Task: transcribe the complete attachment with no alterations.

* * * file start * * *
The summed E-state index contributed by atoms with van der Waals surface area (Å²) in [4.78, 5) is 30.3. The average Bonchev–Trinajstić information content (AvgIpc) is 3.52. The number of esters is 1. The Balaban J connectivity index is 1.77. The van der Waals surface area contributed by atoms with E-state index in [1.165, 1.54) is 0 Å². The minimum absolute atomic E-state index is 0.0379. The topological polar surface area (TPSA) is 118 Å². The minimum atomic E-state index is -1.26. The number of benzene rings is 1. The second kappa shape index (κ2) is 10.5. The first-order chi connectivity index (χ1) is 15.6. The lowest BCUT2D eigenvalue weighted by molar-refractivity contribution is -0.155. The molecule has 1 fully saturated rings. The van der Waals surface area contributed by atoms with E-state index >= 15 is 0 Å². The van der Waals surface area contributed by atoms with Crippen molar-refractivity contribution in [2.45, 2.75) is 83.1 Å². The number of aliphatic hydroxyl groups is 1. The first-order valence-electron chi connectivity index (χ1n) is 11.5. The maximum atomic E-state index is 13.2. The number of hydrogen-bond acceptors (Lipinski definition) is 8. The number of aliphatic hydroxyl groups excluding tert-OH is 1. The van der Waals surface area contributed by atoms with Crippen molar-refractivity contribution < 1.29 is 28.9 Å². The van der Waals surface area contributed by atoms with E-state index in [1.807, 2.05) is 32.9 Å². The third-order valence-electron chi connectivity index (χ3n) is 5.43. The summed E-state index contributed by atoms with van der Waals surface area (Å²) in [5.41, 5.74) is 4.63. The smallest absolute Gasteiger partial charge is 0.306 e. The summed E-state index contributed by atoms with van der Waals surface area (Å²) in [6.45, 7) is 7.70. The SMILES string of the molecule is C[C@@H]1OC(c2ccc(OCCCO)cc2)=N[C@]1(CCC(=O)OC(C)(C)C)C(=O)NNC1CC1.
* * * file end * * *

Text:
The summed E-state index contributed by atoms with van der Waals surface area (Å²) in [4.78, 5) is 30.3. The average Bonchev–Trinajstić information content (AvgIpc) is 3.52. The number of esters is 1. The Balaban J connectivity index is 1.77. The van der Waals surface area contributed by atoms with E-state index in [1.165, 1.54) is 0 Å². The minimum absolute atomic E-state index is 0.0379. The topological polar surface area (TPSA) is 118 Å². The minimum atomic E-state index is -1.26. The number of benzene rings is 1. The second kappa shape index (κ2) is 10.5. The first-order chi connectivity index (χ1) is 15.6. The lowest BCUT2D eigenvalue weighted by molar-refractivity contribution is -0.155. The molecule has 1 fully saturated rings. The van der Waals surface area contributed by atoms with E-state index >= 15 is 0 Å². The van der Waals surface area contributed by atoms with Crippen molar-refractivity contribution in [2.45, 2.75) is 83.1 Å². The number of aliphatic hydroxyl groups is 1. The first-order valence-electron chi connectivity index (χ1n) is 11.5. The maximum atomic E-state index is 13.2. The number of hydrogen-bond acceptors (Lipinski definition) is 8. The number of aliphatic hydroxyl groups excluding tert-OH is 1. The van der Waals surface area contributed by atoms with Crippen molar-refractivity contribution < 1.29 is 28.9 Å². The van der Waals surface area contributed by atoms with E-state index in [1.807, 2.05) is 32.9 Å². The third-order valence-electron chi connectivity index (χ3n) is 5.43. The summed E-state index contributed by atoms with van der Waals surface area (Å²) in [5.41, 5.74) is 4.63. The smallest absolute Gasteiger partial charge is 0.306 e. The summed E-state index contributed by atoms with van der Waals surface area (Å²) in [6.45, 7) is 7.70. The SMILES string of the molecule is C[C@@H]1OC(c2ccc(OCCCO)cc2)=N[C@]1(CCC(=O)OC(C)(C)C)C(=O)NNC1CC1.